OPPO is the Smartphone Brand to Watch in the Kenyan Market this Year


What exactly do you know about OPPO? Eeer other than the fact that it is a Chinese company whose products you’ve likely heard about in passing but have never been familiar with. The fact that OPPO’s brand presence in the Kenyan and East African market at large is unfelt at this moment as they are new entrants is the motivation behind what will likely be an aggressive push by the company this year.

OPPO started selling its smartphones in the Kenyan market in mid-April. In order to be able to reach all the corners of the East African nation and even expand to neighbouring countries like Uganda and Tanzania, it needs everyone to know what it is and what it stands for. To that end, the company held a media briefing in Nairobi early this morning to introduce its products in the Kenyan market officially and lay the record straight about its plans, strategy and long term focus on the Kenyan market.

OPPO recognizes the fact that if it is to succeed in the Kenyan market then it has to appeal to everyone and particularly the mid-range and high end smartphone shoppers who it hopes it will be able to attract with its smartphones. For that, it will need to provide assurance to such customers and the general public to leave behind the perception that most of the smartphones coming out of China are substandard.

OPPO is a global brand that has established itself in key markets. OPPO smartphones are available officially in 22 countries and in Africa it already has a presence in several countries in the North i.e. Algeria, Egypt and Morocco. Last year, the company managed to sell over 30 million smartphone units worldwide. It’s flagship smartphones have been trendsetters over the years. Like we’ve noted before, the OPPO N1 has the distinction of being the first smartphone in the world to feature a rotating camera. Three days ago, it announced its most recent smartphones, the Neo 5 and the Neo 5S. These new devices, like the Find 7 and Find 7a announced last year, won’t be making it to the Kenyan market. At least for now. That may change going forward. For now, OPPO is offering the N3 which has a camera that rotates back and forth for upto 206 degrees to snap selfies and normal shots, the entry level Neo 3 and the upper mid-range R5.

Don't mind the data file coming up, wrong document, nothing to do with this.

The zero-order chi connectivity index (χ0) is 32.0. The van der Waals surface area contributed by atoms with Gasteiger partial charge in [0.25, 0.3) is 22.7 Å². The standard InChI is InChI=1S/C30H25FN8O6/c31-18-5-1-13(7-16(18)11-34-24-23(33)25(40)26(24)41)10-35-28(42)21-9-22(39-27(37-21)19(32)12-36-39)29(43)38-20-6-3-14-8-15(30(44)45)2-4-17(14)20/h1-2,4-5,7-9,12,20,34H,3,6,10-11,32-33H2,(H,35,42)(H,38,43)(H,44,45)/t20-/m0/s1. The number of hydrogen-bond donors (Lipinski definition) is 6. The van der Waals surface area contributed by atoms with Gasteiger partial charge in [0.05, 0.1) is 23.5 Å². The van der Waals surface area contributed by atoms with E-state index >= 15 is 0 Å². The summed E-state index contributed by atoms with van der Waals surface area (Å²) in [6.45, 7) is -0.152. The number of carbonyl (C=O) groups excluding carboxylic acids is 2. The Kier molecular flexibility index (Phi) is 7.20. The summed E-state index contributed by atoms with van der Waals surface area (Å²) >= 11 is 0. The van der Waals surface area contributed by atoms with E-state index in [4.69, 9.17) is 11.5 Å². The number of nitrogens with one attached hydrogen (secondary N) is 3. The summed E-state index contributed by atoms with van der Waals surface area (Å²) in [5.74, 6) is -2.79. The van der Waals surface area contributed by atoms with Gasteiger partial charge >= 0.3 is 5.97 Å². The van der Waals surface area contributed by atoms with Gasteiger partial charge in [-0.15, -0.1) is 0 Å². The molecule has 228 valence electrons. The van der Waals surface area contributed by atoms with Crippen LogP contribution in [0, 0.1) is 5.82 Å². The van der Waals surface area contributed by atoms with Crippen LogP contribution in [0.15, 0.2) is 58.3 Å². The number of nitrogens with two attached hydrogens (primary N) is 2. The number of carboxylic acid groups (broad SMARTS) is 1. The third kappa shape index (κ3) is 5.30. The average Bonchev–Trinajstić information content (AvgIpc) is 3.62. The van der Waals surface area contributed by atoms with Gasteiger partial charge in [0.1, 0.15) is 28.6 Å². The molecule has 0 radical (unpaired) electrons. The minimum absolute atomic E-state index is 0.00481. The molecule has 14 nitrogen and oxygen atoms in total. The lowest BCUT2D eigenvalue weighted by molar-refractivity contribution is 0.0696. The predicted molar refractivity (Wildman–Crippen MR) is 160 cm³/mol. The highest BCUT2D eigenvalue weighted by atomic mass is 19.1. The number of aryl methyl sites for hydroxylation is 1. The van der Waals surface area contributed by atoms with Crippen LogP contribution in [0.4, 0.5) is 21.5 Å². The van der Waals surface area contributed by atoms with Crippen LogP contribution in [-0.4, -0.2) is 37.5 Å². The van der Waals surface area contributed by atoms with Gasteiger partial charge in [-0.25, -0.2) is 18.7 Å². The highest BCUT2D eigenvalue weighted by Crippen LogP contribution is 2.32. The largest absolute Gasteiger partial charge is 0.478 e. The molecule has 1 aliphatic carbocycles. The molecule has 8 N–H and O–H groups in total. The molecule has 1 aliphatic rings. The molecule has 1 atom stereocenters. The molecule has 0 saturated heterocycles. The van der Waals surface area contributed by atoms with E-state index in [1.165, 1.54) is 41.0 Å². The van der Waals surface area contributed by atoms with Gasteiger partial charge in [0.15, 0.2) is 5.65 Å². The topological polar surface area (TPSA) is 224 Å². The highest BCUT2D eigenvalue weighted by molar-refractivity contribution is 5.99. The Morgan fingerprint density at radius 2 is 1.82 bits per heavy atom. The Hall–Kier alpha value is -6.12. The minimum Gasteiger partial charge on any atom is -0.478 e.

Even with such impressive credentials, the company recognizes the need to impress the Kenyan buyer. It is going all out to woo Kenyans to embrace the OPPO brand with a huge Ksh 1.1 billion budget. To get a better understanding of the exact needs of the Kenyan consumer, OPPO will be interacting with the customers and retailers directly. This effectively cuts out the middlemen and gives the company better knowledge of the customer. It is also working with Safaricom, Airtel and Orange on the carrier side of things and Rupu and Jumia Kenya on the online retail side. The company says that by the end of the year it will have employed at least a thousand people in Kenya. 90% of those will be locals.

To make sure buyers of its devices get value for their money, OPPO is also keen on the after-sales experience. All its devices will come with a 12+1 month warranty and will be delivering free services to customers like software upgrades and cleaning of devices.

Like I have already stated, OPPO views the Kenyan market in a certain way. First, it is the gateway to the larger East African market. OPPO plans to introduce its phones to other towns outside Nairobi like Mombasa, Nakuru and Kisumu. Secondly, the company has set itself some steep sales targets for this year. Buoyed by its huge budget, it expects to sell at least 150,000 units and net over 1,000 points of sales across the country.

Will that be possible? How they approach the market will definitely be what makes or breaks them. The Kenyan market is unique and dynamic. Considering OPPO’s key focus is on the high end and midrange smartphone bracket, it becomes even tougher. That’s where all the latest flagship devices from the likes of Samsung, HTC, Sony, Apple and Huawei are trading. OPPO’s efforts to create a vibrant local team is a good start. Getting Kenyans to like and embrace the brand is a different ball game.